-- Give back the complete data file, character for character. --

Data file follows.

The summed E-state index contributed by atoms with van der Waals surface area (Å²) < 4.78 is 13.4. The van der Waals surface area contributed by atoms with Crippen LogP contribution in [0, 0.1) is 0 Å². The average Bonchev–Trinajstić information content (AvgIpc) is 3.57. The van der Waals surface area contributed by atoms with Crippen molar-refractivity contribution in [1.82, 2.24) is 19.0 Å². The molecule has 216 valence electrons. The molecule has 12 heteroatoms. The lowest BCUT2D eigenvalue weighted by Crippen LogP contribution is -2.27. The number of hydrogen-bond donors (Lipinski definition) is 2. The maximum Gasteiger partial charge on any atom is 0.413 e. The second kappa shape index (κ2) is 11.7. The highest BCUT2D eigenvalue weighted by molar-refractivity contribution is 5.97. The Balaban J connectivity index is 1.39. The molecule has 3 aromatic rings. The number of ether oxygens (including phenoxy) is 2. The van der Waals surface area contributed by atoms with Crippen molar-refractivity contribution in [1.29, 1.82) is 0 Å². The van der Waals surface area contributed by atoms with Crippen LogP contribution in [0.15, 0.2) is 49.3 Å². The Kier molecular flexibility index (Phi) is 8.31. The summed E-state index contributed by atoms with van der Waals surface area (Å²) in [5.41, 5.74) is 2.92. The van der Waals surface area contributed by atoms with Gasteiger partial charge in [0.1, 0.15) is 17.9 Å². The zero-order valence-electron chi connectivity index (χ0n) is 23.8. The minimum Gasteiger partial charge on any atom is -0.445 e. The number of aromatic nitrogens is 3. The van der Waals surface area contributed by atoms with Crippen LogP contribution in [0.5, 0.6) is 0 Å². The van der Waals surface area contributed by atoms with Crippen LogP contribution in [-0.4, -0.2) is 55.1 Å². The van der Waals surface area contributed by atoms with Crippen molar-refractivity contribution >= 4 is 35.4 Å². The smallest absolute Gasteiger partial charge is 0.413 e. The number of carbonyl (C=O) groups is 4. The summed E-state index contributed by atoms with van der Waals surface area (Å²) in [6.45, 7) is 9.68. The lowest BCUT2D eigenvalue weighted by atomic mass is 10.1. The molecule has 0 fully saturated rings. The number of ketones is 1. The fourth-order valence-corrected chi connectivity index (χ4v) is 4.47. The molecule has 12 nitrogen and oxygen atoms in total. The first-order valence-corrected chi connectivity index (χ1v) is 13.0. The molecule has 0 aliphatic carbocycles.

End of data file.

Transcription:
The summed E-state index contributed by atoms with van der Waals surface area (Å²) < 4.78 is 13.4. The van der Waals surface area contributed by atoms with Crippen LogP contribution in [0, 0.1) is 0 Å². The average Bonchev–Trinajstić information content (AvgIpc) is 3.57. The van der Waals surface area contributed by atoms with Crippen molar-refractivity contribution in [1.82, 2.24) is 19.0 Å². The molecule has 216 valence electrons. The molecule has 12 heteroatoms. The lowest BCUT2D eigenvalue weighted by Crippen LogP contribution is -2.27. The number of hydrogen-bond donors (Lipinski definition) is 2. The maximum Gasteiger partial charge on any atom is 0.413 e. The second kappa shape index (κ2) is 11.7. The highest BCUT2D eigenvalue weighted by molar-refractivity contribution is 5.97. The Balaban J connectivity index is 1.39. The molecule has 3 aromatic rings. The number of ether oxygens (including phenoxy) is 2. The van der Waals surface area contributed by atoms with Crippen molar-refractivity contribution in [1.29, 1.82) is 0 Å². The van der Waals surface area contributed by atoms with Crippen LogP contribution in [0.15, 0.2) is 49.3 Å². The Kier molecular flexibility index (Phi) is 8.31. The summed E-state index contributed by atoms with van der Waals surface area (Å²) in [5.41, 5.74) is 2.92. The van der Waals surface area contributed by atoms with Gasteiger partial charge in [0.1, 0.15) is 17.9 Å². The zero-order valence-electron chi connectivity index (χ0n) is 23.8. The minimum Gasteiger partial charge on any atom is -0.445 e. The number of aromatic nitrogens is 3. The van der Waals surface area contributed by atoms with Crippen LogP contribution in [0.5, 0.6) is 0 Å². The van der Waals surface area contributed by atoms with Crippen LogP contribution in [-0.4, -0.2) is 55.1 Å². The van der Waals surface area contributed by atoms with Crippen molar-refractivity contribution >= 4 is 35.4 Å². The smallest absolute Gasteiger partial charge is 0.413 e. The number of carbonyl (C=O) groups is 4. The summed E-state index contributed by atoms with van der Waals surface area (Å²) in [6.45, 7) is 9.68. The lowest BCUT2D eigenvalue weighted by atomic mass is 10.1. The molecule has 0 fully saturated rings. The number of ketones is 1. The fourth-order valence-corrected chi connectivity index (χ4v) is 4.47. The molecule has 12 nitrogen and oxygen atoms in total. The first-order valence-corrected chi connectivity index (χ1v) is 13.0. The molecule has 0 aliphatic carbocycles.